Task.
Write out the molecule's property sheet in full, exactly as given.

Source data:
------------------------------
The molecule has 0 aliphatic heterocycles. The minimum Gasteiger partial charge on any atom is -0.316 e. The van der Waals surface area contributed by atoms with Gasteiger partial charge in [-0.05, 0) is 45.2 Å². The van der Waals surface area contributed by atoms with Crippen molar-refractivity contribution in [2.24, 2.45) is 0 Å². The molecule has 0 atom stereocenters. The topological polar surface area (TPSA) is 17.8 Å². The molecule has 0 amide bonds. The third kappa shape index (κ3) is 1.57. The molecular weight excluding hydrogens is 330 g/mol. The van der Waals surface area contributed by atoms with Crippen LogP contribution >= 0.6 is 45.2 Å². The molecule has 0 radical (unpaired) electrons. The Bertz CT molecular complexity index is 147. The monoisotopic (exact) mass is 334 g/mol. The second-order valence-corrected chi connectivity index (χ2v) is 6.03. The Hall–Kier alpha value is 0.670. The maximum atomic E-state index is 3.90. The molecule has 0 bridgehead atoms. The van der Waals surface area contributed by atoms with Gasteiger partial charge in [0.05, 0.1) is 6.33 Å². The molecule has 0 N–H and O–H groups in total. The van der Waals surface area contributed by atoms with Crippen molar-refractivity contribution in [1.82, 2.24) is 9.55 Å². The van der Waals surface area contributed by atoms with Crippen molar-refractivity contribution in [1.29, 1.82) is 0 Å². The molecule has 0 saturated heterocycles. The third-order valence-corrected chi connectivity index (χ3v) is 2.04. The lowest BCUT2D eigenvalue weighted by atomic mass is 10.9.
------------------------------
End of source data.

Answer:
The molecule has 0 aliphatic heterocycles. The minimum Gasteiger partial charge on any atom is -0.316 e. The van der Waals surface area contributed by atoms with Gasteiger partial charge in [-0.05, 0) is 45.2 Å². The van der Waals surface area contributed by atoms with Crippen molar-refractivity contribution in [2.24, 2.45) is 0 Å². The molecule has 0 atom stereocenters. The topological polar surface area (TPSA) is 17.8 Å². The molecule has 0 amide bonds. The third kappa shape index (κ3) is 1.57. The molecular weight excluding hydrogens is 330 g/mol. The van der Waals surface area contributed by atoms with Crippen LogP contribution >= 0.6 is 45.2 Å². The molecule has 0 radical (unpaired) electrons. The Bertz CT molecular complexity index is 147. The monoisotopic (exact) mass is 334 g/mol. The second-order valence-corrected chi connectivity index (χ2v) is 6.03. The Hall–Kier alpha value is 0.670. The maximum atomic E-state index is 3.90. The molecule has 0 bridgehead atoms. The van der Waals surface area contributed by atoms with Gasteiger partial charge in [0.05, 0.1) is 6.33 Å². The molecule has 0 N–H and O–H groups in total. The van der Waals surface area contributed by atoms with Crippen molar-refractivity contribution in [1.82, 2.24) is 9.55 Å². The van der Waals surface area contributed by atoms with Crippen molar-refractivity contribution in [1.29, 1.82) is 0 Å². The molecule has 0 saturated heterocycles. The third-order valence-corrected chi connectivity index (χ3v) is 2.04. The lowest BCUT2D eigenvalue weighted by atomic mass is 10.9.